A Hard inquiry is a specific type of credit inquiry. This is in relation to a consumer’s credit report and score. This article will discuss several important aspects regarding the same.
Realistically speaking, any entity i.e. corporation, person, bank, lender, etc. can pull out your credit reports. Most consumers are not aware of this, but their credit reports get checked numerous times without their knowing it. More often than not, these are from entities that have something to sell and want to see if the consumer pre-qualifies for their “promotional offer”.
Any credit inquiry that was not expressly authorized by the consumer is a soft inquiry. This means that it should not be included in a credit report in the first place. And, even if it does, it should not be considered in calculating the credit score. Why? This is because the consumer had no control over the actions of the inquiring entity. In some cases, the credit bureau should not have even provided the information.
Any credit inquiry by any entity that has your EXPRESS authorization. This usually means in writing. Some consumers are not even aware that they have already signed an express authorization. This is because the same is included in the terms and conditions, is an oversimplified “check box”, or the consumer was just not paying attention.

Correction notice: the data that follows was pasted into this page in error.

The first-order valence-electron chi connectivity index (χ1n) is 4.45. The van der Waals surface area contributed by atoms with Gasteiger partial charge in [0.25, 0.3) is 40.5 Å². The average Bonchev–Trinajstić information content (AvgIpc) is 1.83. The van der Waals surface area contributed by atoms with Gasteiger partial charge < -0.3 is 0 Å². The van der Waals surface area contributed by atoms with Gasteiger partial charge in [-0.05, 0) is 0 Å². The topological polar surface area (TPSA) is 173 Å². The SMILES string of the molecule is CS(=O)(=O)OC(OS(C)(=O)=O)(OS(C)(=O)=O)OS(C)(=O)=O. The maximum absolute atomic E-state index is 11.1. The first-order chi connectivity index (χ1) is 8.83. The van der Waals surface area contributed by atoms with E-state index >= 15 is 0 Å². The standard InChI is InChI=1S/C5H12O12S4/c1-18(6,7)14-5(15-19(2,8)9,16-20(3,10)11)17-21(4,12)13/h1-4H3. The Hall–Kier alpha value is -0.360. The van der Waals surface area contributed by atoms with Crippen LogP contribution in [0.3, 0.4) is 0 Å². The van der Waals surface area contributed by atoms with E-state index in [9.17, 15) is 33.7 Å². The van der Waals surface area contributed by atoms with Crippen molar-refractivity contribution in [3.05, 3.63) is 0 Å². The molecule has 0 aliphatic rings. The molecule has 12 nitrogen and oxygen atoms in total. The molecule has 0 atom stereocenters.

As a general rule, any application for the facility of credit will involve you signing a waiver. This includes personal loans, auto loans, home loans, application for insurance, application for utilities, application for a mobile phone, credit card application, checking account application, etc. In fact some employers pull out credit reports for individuals who are applying for a highly confidential or finance related position.
Whenever you sign anything that involves you applying for something, ask the representative if the waiver includes the pull out of your credit reports and if they will pull out your credit reports. While you are at it, ask what credit reports they will pull out. If they say, they may or may not, it usually means they will.
Important Tips to Remember
A popular myth is that credit inquiries will ruin your credit score. In reality it can lower your score but only by a few points. Unless you lack credit history, and do not have various types of credit available (i.e. checking, credit card, loans, etc.) the same is not too significant.
There are however instances wherein checking the credit inquiry section of your credit report can help you earn a few points back. First, if you are sure about every express waiver you made, and there are hard inquiries listed on your credit report that you did not authorize, you can dispute the same. Second, if you see a credit inquiry that is already more than 2 years old but is still reported, you can dispute the same.
You can dispute the hard inquiry online, on the phone, or by writing a dispute letter. Make sure you address the letter to the credit bureau that listed the information on its credit report. The contact information can be found on the credit report itself.